Viking Customer Still Hot Over Knobs

The guy who complained about his Viking knobs wrote in again. His letter, inside.

Hyman writes:

    “Dear Ben,

    Thank-you for your suggestion to call Viking corporate. I did that and spoke to a supervisor who said she will speak to the engineers at Viking and get back to me. I suggested she check consumerist for more details. That perked up her ears. I offered Ingen Angiven’s brilliant suggestion of a set of replacement knobs that stick out a little further or alternatively of a metal rod that slips over the existing axle thereby extending the original knob further out.

    You said that you “can read the oven knobs just fine” The oven knobs are the second ones in from either end. The other four knobs are the stove top knobs and they are not problematic.

    Stepping back is not an option, as I would have to step back too far to handle the dial.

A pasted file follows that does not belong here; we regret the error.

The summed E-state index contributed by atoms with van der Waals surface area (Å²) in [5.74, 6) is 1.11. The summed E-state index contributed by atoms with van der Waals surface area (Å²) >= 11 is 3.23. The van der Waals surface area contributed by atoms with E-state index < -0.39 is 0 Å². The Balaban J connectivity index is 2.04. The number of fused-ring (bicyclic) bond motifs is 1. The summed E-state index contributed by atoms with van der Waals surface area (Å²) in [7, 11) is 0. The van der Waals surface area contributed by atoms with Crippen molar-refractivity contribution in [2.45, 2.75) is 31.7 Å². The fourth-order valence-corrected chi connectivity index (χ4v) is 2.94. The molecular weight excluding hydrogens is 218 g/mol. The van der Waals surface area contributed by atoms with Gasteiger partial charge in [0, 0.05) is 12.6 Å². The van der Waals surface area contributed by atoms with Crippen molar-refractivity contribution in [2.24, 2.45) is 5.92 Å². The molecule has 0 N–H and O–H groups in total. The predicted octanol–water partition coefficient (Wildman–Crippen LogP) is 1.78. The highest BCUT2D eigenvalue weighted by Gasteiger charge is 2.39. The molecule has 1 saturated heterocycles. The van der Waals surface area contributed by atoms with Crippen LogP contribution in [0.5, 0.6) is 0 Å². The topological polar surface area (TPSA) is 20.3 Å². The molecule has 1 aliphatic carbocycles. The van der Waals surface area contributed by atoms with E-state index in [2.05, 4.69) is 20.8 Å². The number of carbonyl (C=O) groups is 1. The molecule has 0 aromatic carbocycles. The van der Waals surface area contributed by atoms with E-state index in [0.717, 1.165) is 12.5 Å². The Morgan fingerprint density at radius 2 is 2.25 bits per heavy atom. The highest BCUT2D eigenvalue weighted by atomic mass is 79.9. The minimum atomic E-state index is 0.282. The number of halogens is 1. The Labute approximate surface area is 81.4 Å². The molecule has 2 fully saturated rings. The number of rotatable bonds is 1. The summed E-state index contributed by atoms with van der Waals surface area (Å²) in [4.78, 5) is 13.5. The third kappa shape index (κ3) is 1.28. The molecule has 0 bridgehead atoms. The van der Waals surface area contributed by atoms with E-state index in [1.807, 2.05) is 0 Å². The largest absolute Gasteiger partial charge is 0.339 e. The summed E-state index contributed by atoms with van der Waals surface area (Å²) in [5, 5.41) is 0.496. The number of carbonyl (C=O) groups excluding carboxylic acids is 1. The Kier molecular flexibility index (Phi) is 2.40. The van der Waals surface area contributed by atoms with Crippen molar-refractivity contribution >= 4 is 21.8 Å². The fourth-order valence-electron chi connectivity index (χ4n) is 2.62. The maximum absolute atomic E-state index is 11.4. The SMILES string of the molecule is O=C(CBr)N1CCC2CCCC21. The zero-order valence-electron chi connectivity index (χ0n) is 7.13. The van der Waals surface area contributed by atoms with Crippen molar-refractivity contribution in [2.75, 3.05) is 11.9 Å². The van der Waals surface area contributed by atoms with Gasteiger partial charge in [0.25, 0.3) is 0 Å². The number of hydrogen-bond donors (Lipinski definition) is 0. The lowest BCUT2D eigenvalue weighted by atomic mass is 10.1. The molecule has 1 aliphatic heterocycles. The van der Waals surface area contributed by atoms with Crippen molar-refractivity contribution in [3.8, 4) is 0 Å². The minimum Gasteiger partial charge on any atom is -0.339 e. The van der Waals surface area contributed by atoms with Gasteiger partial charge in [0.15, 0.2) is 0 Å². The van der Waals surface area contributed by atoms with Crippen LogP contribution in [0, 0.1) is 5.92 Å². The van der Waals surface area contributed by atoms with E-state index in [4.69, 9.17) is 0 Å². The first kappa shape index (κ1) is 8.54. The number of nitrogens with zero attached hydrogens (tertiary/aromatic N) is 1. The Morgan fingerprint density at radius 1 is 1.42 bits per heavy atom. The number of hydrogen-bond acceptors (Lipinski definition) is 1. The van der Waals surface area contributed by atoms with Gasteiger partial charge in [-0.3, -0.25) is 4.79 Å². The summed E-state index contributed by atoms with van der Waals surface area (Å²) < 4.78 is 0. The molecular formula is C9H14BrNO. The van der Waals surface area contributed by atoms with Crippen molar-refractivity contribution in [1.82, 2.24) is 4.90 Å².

I agree with the commenters who imply that I must be stupid for not spotting the problem in the showroom. They are right, except that the appliance was bought by name reputation, assuming (never assume) that a company as high end as Viking would have QA to pick up obvious defects.

    Incidentally, recent model Viking ranges do not have the problem. Obviously Viking was made aware (not by me) of the defect and corrected it.

    What is Dremel?

    I am, and you must be too, pleased by the lively discussion generated.


We’re glad Hyman stepped up and called Viking instead of just being discouraged by their email response. If one avenue of customer service approach doesn’t work, it helps to try another.

A Dremel is a hand-sized rotary tool. Among its many uses, you can cut through metal with it.

Regarding the workaround…. step back, lock the position of the dial in your mind, then approach and turn the dial to where you think it goes. Step back and check. Adjust, repeat as many times as necessary.

Try before you buy. Just because a product is name brand doesn’t mean you don’t need to think critically about your purchase. — BEN POPKEN